The recent speech by young Swedish climate-change activist Greta Thunberg has provoked much comment and controversy. It also caused me to ponder the future of our planet and how our cultural lives will be affected by the environmental changes that will inevitably take place by the middle of the twenty-first century.
In 2006, when I was Artistic Director and CEO of the Brisbane Festival, I invited Mikhail Gorbachev, former president of the USSR, and a number of international scientists and thinkers to a World Forum in Brisbane. Called Earth Dialogues, it was directed towards sustainable development, climate change, and resource management. We conducted the Forum in association with Green Cross International, of which Gorbachev was president. And I must say Anna Bligh, who was treasurer of Queensland at the time, ensured there was enough money to support the project, and without this it would never have happened.
Earth Dialogues, held long before these issues became fashionable, was an extraordinary event. The Brisbane City Hall was packed, and the Forum generated tremendous enthusiasm and goodwill. The state government and the Brisbane City Council contributed to setting up a branch of Green Cross International in Brisbane, and there were great expectations for change. Unfortunately, this momentum dissipated over time and little was done.
Thirteen years later, there seems to be a genuine wish for change to be accelerated. Thunberg’s speech leads me to contemplate a future scenario for our cultural life in Sydney and Australia as a result of the changes to our lives that will inevitably take place because of the effects of resource management, sustainable development, and the climate crisis.
The recent changes to our public transport system, with the reintroduction of trams, point to the inevitability of inner Sydney becoming a car and bus-free zone. That could only be a good thing. The centres of most major cities in the world are free of cars and buses and are consequently healthier, cleaner, more efficient, and far more attractive.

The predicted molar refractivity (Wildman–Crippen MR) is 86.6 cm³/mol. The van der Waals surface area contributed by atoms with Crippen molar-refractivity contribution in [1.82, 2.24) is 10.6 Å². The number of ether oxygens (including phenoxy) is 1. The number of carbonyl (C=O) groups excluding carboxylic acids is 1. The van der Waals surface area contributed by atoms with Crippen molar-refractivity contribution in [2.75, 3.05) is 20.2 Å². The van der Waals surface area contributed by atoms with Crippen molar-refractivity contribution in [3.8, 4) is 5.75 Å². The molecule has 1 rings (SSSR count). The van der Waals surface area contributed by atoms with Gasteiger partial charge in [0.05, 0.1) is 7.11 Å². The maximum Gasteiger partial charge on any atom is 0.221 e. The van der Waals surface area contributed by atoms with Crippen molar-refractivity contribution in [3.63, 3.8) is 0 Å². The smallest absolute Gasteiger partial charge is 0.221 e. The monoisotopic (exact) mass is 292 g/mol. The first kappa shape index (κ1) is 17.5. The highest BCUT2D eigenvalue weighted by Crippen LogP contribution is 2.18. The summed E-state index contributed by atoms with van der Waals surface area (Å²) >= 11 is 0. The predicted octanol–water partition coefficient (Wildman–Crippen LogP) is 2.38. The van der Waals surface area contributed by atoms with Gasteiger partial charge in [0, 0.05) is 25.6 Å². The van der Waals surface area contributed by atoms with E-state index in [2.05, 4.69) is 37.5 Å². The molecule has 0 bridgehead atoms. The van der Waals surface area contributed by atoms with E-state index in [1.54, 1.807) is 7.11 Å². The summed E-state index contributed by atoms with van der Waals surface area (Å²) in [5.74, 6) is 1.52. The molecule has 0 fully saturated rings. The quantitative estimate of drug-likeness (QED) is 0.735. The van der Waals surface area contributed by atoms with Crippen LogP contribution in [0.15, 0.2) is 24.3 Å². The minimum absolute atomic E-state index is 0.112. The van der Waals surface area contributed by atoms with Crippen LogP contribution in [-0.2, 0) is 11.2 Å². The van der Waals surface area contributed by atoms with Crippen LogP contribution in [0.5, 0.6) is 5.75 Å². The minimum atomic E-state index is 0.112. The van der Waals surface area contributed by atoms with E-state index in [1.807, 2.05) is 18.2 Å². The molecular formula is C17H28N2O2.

With the current work in Sydney on the reintroduction of a tram or light rail system, I find it odd that, unlike most other major opera houses around the world, no underground railway station is being planned for the Sydney Opera House (SOH).
Ultimately, there will be no cars or buses in the Circular Quay and Opera House areas. Car parks will thus become redundant. The most obvious redundancy will be the one beneath the forecourt of the SOH. Needless to say, that car park was not part of Jørn Utzon’s original design, so the heritage argument for its preservation is not valid.
So let’s consider this. If the car park were to be removed and replaced with a state-of-the-art lyric theatre, Sydney and Australia would have not only one of the great opera houses of the world on the outside, but also on the inside. This new lyric theatre could be built without disturbing the exterior of the SOH, for the existing car park is large enough to accommodate a 2,000-seat theatre. The public would enter the main entrance of the SOH and then take an escalator or an elevator down to the new theatre. A subway stop at the Sydney Opera House would be the obvious solution to transport audiences to and from another train station or to a car park outside the CBD.
It is clear that Sydney urgently needs at least one other major theatre. The Joan Sutherland Theatre, despite the ongoing renovations, is not a twenty-first-century opera theatre. The orchestra pit is too small and the wing space facilities make it virtually impossible to present works of scale. As we all know, according to Utzon’s original design, this theatre was never intended to be an opera theatre.
Globally, there is now a genuine desire to protect the health of our planet. Creating a genuine opera theatre as part of the SOH by removing the car parking station would be a responsible action towards preserving our future culturally and environmentally.
In recent days, one of the world’s leading directors refused Opera Australia’s offer of a new production in Sydney because the Joan Sutherland Theatre is not equipped to stage a large production. As a consequence, we will now stage this production in another Australian city before it transfers to the Metropolitan Opera in New York.
Opera Australia has tripled its turnover since 2011 to $145 million in 2020. During that time OA has also tripled the size of its audience. The world’s greatest singers and conductors regularly perform with OA, which has become one of the world’s major opera companies. But the extraordinary opera houses recently built in China, for example, are far superior to the Joan Sutherland Theatre and are capable of staging the largest opera and theatre presentations in the world.
The Sydney Opera House is a magnificent work in progress, but for it to fulfil its potential it is essential that a 2,000-seat lyric theatre replaces the car park beneath the forecourt. Only then will the greatest opera house in the world be in Sydney.